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Trump warns China not to retaliate against tariff hike

14 May 2019

The Dow Jones Industrial Average opened down some 500 points, and was down 2.2% by midmorning. Similarly the Standard & Poor's 500-stock index had seen a drop of 2.5 percent, the Nasdaq Composite fell by 3.5 percent and 10 out of 11 market sectors were in negative territory as of 12 p.m. ET, with the only exception being utilities. What's more, Bank of America estimates that lower tax bills overseas account for about 0.7 percentage points of the margin increase.

The tech-heavy NADAQ stock index was down 1.3 per cent in early morning trading.

"Investors are increasingly anxious an anticipated second-half profit rebound may now evaporate as President (Donald) Trump's threat to tariff the remaining US$325 billion in Chinese imports would disproportionately target consumer products like iPhones, thereby posing a greater threat to the consumption-driven U.S. economy", said Alec Young, managing director of global markets research at FTSE Russell.

The result has been a volatile week-long roller coaster with no end in sight.

Last Thursday morning the Dow skidded 580 points, only to regain almost 470 by close of trading on Friday.

Following the latest US move, China's Commerce Ministry said it "deeply regrets" the tariff rise and would take "necessary countermeasures".

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Last week, the Trump administration raised to 25 percent - from 10 percent, previously - tariffs on a range of Chinese imports whose value totaled $250 billion past year.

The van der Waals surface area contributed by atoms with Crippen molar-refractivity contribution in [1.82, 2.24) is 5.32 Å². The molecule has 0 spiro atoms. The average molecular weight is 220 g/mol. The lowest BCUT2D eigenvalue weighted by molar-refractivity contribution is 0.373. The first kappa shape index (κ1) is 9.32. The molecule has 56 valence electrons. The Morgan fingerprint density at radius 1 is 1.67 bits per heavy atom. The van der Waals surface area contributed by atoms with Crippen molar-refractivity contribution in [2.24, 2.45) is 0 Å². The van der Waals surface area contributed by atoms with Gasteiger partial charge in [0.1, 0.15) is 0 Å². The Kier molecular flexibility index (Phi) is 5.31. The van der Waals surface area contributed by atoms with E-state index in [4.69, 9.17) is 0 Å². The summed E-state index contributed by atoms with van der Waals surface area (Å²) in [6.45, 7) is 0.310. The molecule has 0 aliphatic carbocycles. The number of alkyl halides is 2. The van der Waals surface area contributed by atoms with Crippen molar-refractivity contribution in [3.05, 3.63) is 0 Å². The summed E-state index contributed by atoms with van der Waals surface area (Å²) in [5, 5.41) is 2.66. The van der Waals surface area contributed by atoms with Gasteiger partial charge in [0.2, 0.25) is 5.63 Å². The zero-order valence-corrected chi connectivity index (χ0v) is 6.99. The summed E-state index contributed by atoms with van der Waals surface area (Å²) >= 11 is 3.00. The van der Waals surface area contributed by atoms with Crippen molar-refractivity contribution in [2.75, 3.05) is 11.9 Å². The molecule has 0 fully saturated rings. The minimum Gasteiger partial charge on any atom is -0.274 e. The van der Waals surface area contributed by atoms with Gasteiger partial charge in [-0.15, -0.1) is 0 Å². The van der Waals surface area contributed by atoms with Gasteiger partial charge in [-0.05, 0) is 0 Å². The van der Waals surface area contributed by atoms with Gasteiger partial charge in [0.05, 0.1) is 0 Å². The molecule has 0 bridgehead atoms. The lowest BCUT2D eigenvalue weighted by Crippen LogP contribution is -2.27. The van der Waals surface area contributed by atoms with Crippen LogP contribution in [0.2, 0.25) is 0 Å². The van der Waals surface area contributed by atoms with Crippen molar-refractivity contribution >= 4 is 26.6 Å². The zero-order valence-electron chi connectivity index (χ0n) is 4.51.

China has announced tariff hikes on US$60 billion of United States goods in retaliation for U.S. moves. Yet now, planting soybeans with the overabundance already in bins and scant hope for sales to one of the biggest buyers in China, could raise the risk of a financial disaster.

Commenting on Twitter, Trump warned China to cut a deal soon or face even further damage. "It was 95 percent there and then my representatives, as you know, Secretary [Steve] Mnuchin and Bob Lighthizer, Ambassador Lighthizer, they went to China, and they were told the things that were fully agreed to we're not going to get anymore, they're going to unagree to them", Trump explained.

The president said Monday that that's not inevitable.

That's true to some extent, but China has a lot more manufacturing capacity than, say, Vietnam.

The "points" are a reference to the percentage increase in tariffs on Chinese goods, from 4 per cent to 25 per cent, compared to a more modest tariff hike the Chinese have recently enforced in the other direction.

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The president also introduced a new argument that consumers can avoid the tariffs by buying non-Chinese goods.

China targeted the most vulnerable agricultural industries early in the trade war, hitting soybeans and pork with high tariffs in the spring and summer of 2018. Thanks to modernized and streamlined investment laws, it is now easier for foreign companies to do business in China than at any time in contemporary history.

However, Beijing has apparently ignored the USA president's threat that the escalating trade war between the world's two biggest economies "will only get worse!".

Many companies including American ones are opening new production and distribution facilities in China so that they can sell directly to Chinese consumers.

The White House is also determined to impose a cost on Beijing for not clamping down on its own companies selling counterfeit products that knock off American brands.

Still, the two countries have given themselves something of an escape hatch: The higher Chinese tariffs don't kick in for 2½ weeks.

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Kudlow claimed that "both sides" would pay, saying that "Chinese will suffer GDP losses and so forth with respect to a diminishing export market and goods that they may need".

Trump warns China not to retaliate against tariff hike